In general, people are becoming more robot-friendly over time. With training and education, many CNC operators have also become experts in CNC manufacturing robots. Some have become engineers and supervisors, helping to maintain, train, and improve robotic systems.

Robots perform many repeatable actions within a machine shop, but they can’t replicate the precision of a CNC machine.

Final Thoughts on Costs, Implementation & Stecker

CNC manufacturing robots are not expensive, but integration is, with the initial process often being long and expensive. Even small changes to a line mean redesigning and repurposing robot work cells.

As an example, one project at Stecker shook out like this:

  • 4 CNC Machining Centers = 75% of outsourced costs
  • 2 Robots = 10% of outsourced costs
  • Automation (equipment, programming) = 15% of outsourced costs

Robots were actually the least expensive aspect of that project.

As beneficial as they are, CNC robotics are inflexible, with new system setup taking 3-6 months, plus the technology is not easily repurposed. Once a line is ready, you want to take full advantage. For instance, at Stecker we’re working to improve how robots run “lights out,” with no operator for up to eight hours at a time.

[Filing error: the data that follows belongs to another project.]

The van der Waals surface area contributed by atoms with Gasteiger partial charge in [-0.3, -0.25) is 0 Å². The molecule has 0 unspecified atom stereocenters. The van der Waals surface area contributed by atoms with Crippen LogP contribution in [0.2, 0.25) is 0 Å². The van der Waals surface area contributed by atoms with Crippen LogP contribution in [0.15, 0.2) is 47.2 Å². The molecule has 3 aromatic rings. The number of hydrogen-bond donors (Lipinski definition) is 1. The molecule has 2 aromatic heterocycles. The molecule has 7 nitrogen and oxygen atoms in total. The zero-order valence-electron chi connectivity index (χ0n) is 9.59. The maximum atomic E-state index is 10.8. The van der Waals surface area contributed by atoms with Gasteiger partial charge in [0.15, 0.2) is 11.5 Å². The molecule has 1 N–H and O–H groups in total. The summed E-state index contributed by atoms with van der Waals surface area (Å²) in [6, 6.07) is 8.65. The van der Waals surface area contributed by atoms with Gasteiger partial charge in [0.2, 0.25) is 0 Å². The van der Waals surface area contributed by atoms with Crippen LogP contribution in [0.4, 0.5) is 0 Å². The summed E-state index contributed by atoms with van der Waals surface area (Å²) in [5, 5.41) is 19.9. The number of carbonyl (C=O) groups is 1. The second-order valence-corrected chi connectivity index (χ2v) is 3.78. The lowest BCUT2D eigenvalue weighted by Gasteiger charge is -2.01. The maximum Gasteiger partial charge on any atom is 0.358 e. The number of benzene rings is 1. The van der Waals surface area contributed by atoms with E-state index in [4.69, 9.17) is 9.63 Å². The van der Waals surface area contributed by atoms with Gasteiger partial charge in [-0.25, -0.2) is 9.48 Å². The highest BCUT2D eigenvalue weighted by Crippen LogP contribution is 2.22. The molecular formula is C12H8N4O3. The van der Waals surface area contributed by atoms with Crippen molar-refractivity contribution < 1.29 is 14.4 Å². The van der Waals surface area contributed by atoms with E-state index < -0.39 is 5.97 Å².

Because our goal is to make high-quality parts as fast as possible, we often need to rethink our designs to be both fast and robust. Our general process is to get the CNC machines up and running, make parts, prove out machining, and then automate.

High-end CNC machine shops use CNC robotics to their fullest, but how do you know when a partnership is right? Review our guide (and nine scenarios) to see when working with a CNC expert is best. Click below for your copy.

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Matt Oswald

About the Author

Matt leads SMC's Human Resources and Marketing Team. He has worked for Stecker Machine for over 7 years on projects spanning CNC manufacturing, robotics, inbound marketing, and leadership. He enjoys applying his engineering background to any business challenge.